The graph in Figure 6 shows the performance of JAX-WS relative to JAX-RPC in percentage as the payload size -- that is, the number of items -- varies. The x-axis represents the number of items sent and received, and the y-axis represents the percentage of JAX-WS throughput compared to that of JAX-RPC. In this use case, a transaction is defined as the sending and receiving of an array of items.

Figure 6: Payload Performance
 

The graph in Figure 6 indicates that, at payloads over 100 items, JAX-WS throughput almost doubles the performance of JAX-RPC, whereas at payloads lower than 100 items, JAX-WS and JAX-RPC give similar results. In general, JAX-WS performance is better than that of JAX-RPC at larger payloads.

Binding Performance

There are multiple ways to handle XML documents in Java web services. This section compares the performance of document-handling JAXB and Document Object Model (DOM) binding for an XML document, specifically an industry-standard 100 kilobyte Universal Business Language (UBL) invoice.

JAXB Binding

JAXB binding provides a way to convert from Java technology objects to XML and from XML to Java technology objects. The syntax for JAXB binding is shown in WSDL Sample 3, in which an element named echoJAXB in the schema section of the WSDL code refers to a type named InvoiceType. This approach is also referred to as schema binding because the artifacts generated are dependent on the schema.

WSDL Sample 3

<xsd:element name="InvoiceType">
    ...
</xsd:element>
<xsd:element name="echoJAXB" type="types:InvoiceType" />
 

When the WSDL sample in Code Sample 5 is compiled using wscompile, it generates the InvoiceType Java technology object at the service endpoint.

Code Sample 5

public void echoSX(Holder<InvoiceType> invoice) {

}
 

JAXB binding provides several advantages: ease of development, hidden code complexity, lack of boilerplate code, and better performance than nonschema binding. All the developer needs to do is to access the generated JAXB Java class methods for accessing XML content.

One disadvantage with JAXB binding is that the generated Java classes are coupled to the schema defined in the WSDL, which makes the JAXB binding approach harder for writing generic code.

DOM Binding

DOM binding provides a way to convert from a DOM tree to XML and from XML to a DOM tree. The syntax for DOM binding is shown in Code Sample 6, in which an element named echoDOM in the schema section of WSDL has an xsd:any type, which allows the application to send any arbitrary XML data. The attribute processContents="skip" on the xsd:any type means that the XML content is not validated. This approach is also referred to as nonschema binding because the artifacts generated are not dependent on the schema.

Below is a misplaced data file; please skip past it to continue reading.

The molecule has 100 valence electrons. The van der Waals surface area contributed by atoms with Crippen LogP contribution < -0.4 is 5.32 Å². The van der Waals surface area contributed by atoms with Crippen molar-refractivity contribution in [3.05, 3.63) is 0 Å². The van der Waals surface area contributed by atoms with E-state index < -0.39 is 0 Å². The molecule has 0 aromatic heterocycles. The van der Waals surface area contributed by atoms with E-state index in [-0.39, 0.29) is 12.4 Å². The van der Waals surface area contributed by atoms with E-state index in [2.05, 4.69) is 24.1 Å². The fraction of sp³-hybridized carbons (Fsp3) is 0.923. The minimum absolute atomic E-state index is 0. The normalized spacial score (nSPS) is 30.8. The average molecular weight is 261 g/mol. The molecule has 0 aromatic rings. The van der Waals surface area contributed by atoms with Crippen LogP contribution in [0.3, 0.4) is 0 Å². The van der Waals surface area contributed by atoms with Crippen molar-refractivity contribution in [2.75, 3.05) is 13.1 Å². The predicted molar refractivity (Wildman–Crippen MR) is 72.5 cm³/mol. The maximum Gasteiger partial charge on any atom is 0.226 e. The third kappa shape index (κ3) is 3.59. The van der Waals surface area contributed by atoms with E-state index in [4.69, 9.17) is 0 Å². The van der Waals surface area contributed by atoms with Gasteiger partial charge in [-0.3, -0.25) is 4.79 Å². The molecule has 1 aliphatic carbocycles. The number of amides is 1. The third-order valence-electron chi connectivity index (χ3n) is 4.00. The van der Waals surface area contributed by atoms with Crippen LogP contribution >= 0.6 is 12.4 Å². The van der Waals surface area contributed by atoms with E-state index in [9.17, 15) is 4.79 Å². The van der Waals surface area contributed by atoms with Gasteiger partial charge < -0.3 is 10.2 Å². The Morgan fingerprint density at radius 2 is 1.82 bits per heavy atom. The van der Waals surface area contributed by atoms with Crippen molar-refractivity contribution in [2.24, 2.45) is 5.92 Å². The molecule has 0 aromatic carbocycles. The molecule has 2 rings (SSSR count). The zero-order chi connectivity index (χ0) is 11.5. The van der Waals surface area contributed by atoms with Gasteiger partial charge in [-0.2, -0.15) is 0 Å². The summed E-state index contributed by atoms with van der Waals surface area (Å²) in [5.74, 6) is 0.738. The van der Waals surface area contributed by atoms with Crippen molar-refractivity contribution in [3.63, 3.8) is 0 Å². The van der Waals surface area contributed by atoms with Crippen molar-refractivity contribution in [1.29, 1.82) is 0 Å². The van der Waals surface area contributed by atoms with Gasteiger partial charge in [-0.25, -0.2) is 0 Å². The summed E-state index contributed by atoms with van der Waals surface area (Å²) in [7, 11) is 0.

WSDL Sample 4

<xsd:element name="echoDOM">
   <xsd:complexType>
      <xsd:sequence>
         <xsd:any processContents="skip" />
      </xsd:sequence>
   </xsd:complexType>
</xsd:element>
 

When compiled using wscompile, the code in WSDL Sample 4 generates the DOM Element at the service endpoint, as Code Sample 6 shows.

Code Sample 6

public EchoNSXResponse echoNSX(EchoNSX invoice) {
    Element e = (Element)invoice.getAny();
    EchoNSXResponse res = new EchoNSXResponse();
    res.setAny(e);
    return res;
}
 

The advantage of DOM binding is that it allows the developer to write more generic and extendable programs. The disadvantages of DOM binding are that it requires the developer to write more complex code depending on the schema and requires the developer to write more boilerplate code for navigating the DOM tree, which results in reduced performance. Note that in Code Sample 6, only the infrastructural performance is measured; that is, no user code or business logic is involved.

In this use case, a transaction is the sending and receiving of a 100 kilobyte UBL invoice XML document. For the graph in Figure 7, the x-axis represents the binding type, and the y-axis represents the throughput. Note: Figure 7 shows the graph for endpoint performance, meaning that it measures only the server-side web services stack.

Figure 7: Binding Performace
 

The graph in Figure 7 illustrates that JAXB binding performs significantly better than does DOM binding. Also, note that the performance of JAX-WS is much better than that of JAX-RPC. In addition, the performance of JAX-WS is even more visible in the case of DOM binding.

Summary

To conclude,

  • Choose the primitives depending on the requirements -- such as the number of digits, precision, and so on -- because primitives can affect the performance based on their usage.
  • An increase in payload size will reduce the throughput and have considerable effect on performance.
  • JAXB binding or schema binding provides better performance than does DOM or nonschema binding.
  • JAX-WS 2.0 gives better binding performance than does JAX-RPC 1.1.
  • For large payload sizes, the performance of JAX-WS 2.0 is about twice that of JAX-RPC 1.1.
For More Information
Acknowledgments

I would like to thank Sameer Tyagi, Santiago Pericas-Geertsen, and Geneviève Duboscq for their valuable feedback and comments on this article.

About the Author

Bharath Mundlapudi is a staff engineer in the Java Performance Engineering Group, Java SE, at Sun Microsystems and focuses mainly on XML and web services performance. He currently leads benchmark development for web services, and he measures and improves the performance and scalability of the web services stack in GlassFish on Symmetric Multiprocessing (SMP) and Chip Multithreading (CMT) systems.